We could see it in the Idaho wolf population management plan, and now we see in the rules the Forest Service is developing regarding allocation of recreation on public lands.

Story in the Casper Star Tribune. Sweet deal for outfitters? By Brodie Farquhar.

Ever since the Pombo-Gibbons bill to give away our public lands to the mining companies was slapped down in December 2005, there has been an upsurge in interest in keeping and protecting our American public lands from the special interests who want to privatize (steal) them from us.

Because citizens are more watchful now, those who want to grab our lands are getting more sneaky. Senator Larry Craig has always been one of the biggest land-grabbers, and the Forest Service still marches to his tune because his former aide Mark Rey oversees the FS.

Update: thanks to Robert Hoskins, here are the proposed regulations 

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About The Author

Ralph Maughan

Dr. Ralph Maughan is professor emeritus of political science at Idaho State University with specialties in natural resource politics, public opinion, interest groups, political parties, voting and elections. Aside from academic publications, he is author or co-author of three hiking/backpacking guides, and he is President of the Western Watersheds Project.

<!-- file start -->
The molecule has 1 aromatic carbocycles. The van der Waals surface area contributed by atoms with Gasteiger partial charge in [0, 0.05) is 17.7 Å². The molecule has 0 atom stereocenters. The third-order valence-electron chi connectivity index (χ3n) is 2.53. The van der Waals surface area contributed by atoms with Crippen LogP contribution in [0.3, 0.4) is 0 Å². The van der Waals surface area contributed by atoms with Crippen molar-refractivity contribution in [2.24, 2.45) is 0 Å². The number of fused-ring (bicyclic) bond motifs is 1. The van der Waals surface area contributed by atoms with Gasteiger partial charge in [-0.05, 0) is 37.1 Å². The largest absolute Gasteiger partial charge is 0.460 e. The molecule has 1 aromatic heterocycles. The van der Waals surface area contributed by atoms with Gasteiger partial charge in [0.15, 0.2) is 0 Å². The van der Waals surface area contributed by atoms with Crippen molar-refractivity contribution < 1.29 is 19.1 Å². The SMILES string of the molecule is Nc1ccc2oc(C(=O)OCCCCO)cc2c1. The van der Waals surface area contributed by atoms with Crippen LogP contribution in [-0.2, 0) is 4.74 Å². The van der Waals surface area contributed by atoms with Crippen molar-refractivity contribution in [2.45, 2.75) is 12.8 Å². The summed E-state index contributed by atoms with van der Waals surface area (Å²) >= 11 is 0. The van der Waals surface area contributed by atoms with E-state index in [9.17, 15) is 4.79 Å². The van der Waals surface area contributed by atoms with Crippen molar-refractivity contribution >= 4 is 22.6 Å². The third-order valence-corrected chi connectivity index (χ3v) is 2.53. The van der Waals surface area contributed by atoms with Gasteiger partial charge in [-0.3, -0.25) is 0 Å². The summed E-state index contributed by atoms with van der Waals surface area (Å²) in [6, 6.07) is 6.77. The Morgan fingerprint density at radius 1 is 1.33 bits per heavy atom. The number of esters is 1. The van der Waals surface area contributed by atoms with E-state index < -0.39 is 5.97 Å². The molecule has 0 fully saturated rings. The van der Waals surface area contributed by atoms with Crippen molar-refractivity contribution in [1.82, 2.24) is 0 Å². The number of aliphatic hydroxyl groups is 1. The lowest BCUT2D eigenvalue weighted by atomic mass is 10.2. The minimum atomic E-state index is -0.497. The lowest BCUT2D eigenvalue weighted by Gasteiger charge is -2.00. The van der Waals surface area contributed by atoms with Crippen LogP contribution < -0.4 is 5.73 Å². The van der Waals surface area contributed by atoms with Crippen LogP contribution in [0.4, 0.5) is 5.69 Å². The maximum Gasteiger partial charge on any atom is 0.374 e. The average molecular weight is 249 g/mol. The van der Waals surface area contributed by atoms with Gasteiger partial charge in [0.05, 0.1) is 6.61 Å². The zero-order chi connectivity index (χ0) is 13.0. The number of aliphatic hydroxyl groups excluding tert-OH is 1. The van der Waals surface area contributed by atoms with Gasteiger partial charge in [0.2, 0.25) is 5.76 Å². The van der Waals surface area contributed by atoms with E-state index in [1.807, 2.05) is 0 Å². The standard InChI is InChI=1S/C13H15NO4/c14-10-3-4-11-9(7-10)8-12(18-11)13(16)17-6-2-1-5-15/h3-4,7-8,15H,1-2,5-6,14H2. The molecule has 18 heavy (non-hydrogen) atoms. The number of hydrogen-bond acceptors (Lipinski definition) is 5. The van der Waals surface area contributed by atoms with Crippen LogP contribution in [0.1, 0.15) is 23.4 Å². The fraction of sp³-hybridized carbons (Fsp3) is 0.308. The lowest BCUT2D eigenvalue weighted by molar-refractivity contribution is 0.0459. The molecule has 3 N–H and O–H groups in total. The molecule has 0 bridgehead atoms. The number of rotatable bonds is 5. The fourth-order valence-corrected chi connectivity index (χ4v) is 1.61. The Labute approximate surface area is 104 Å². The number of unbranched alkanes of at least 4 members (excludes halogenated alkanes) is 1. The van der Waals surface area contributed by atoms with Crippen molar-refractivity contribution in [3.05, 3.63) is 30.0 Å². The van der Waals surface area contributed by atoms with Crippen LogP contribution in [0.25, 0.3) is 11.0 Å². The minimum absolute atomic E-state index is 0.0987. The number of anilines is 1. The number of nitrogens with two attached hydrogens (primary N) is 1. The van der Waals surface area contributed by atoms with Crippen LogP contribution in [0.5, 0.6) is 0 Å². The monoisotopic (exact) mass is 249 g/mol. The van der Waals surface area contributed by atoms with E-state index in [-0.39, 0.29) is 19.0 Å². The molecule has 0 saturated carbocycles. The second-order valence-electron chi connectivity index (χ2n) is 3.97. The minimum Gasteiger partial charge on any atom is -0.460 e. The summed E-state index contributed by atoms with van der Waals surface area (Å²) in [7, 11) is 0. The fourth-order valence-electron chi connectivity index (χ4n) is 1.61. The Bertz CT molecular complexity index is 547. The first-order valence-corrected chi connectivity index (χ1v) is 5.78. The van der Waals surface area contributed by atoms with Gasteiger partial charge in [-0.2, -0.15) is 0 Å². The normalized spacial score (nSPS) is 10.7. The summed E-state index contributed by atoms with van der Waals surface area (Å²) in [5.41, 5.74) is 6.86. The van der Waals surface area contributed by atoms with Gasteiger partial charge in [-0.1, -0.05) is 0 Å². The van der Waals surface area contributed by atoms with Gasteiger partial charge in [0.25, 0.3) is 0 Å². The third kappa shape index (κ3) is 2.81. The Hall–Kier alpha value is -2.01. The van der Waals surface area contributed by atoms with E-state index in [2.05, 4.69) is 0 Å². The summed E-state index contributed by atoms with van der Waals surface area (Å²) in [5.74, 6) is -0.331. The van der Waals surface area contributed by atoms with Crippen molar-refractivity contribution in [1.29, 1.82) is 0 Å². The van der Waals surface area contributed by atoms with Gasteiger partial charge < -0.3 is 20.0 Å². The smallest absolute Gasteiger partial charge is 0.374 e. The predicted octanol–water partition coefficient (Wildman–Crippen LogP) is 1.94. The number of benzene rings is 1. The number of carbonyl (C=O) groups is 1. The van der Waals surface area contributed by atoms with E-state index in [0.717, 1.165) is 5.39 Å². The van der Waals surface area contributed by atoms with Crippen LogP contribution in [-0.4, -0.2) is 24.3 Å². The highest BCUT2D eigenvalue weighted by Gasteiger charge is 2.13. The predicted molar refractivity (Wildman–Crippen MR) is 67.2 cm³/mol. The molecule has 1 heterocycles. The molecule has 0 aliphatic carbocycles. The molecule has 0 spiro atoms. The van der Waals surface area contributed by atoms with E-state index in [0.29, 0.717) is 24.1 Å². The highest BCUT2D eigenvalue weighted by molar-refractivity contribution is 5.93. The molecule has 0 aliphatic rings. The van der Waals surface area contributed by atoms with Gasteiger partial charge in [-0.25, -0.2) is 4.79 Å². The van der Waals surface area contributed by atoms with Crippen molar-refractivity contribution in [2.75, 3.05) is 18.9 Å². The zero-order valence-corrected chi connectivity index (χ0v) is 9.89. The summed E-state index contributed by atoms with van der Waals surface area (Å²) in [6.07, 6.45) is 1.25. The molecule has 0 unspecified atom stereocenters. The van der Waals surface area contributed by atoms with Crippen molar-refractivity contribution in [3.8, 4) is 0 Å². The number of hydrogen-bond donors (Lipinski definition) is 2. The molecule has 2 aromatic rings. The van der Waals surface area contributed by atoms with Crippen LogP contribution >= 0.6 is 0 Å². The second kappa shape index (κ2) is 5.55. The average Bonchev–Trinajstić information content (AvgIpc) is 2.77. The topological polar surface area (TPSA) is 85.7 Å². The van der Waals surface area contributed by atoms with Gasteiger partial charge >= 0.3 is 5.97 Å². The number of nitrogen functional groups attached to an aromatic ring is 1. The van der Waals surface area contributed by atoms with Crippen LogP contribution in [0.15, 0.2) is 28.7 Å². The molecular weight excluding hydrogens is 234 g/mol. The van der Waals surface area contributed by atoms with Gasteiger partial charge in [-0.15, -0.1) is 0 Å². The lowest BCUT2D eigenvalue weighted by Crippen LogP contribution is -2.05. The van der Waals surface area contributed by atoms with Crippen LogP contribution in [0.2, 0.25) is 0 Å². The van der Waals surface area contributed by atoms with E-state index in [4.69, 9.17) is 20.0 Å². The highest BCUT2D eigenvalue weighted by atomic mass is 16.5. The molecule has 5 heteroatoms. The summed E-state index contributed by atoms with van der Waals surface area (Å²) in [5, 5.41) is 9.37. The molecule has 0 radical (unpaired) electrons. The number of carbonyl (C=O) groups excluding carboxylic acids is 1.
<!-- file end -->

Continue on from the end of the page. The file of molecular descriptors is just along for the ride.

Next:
2 Responses to Forest Service is writing rules to help privatize your lands in favor of outfitters

  1. avatar Todd says:

    Tree by tree these folks are trying to give it all away to corporate America. Amazing stuff. Todd

  2. avatar Robert Hoskins says:

    For those who want to see these proposed rules, here is the URL:

    http://a257.g.akamaitech.net/7/257/2422/01jan20071800/edocket.access.gpo.gov/2007/E7-20659.htm

    It is my understanding that River Runners for Wilderness has dissected the regs and recommended changes to nullify the damage.

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Quote

‎"At some point we must draw a line across the ground of our home and our being, drive a spear into the land and say to the bulldozers, earthmovers, government and corporations, “thus far and no further.” If we do not, we shall later feel, instead of pride, the regret of Thoreau, that good but overly-bookish man, who wrote, near the end of his life, “If I repent of anything it is likely to be my good behaviour."

~ Edward Abbey

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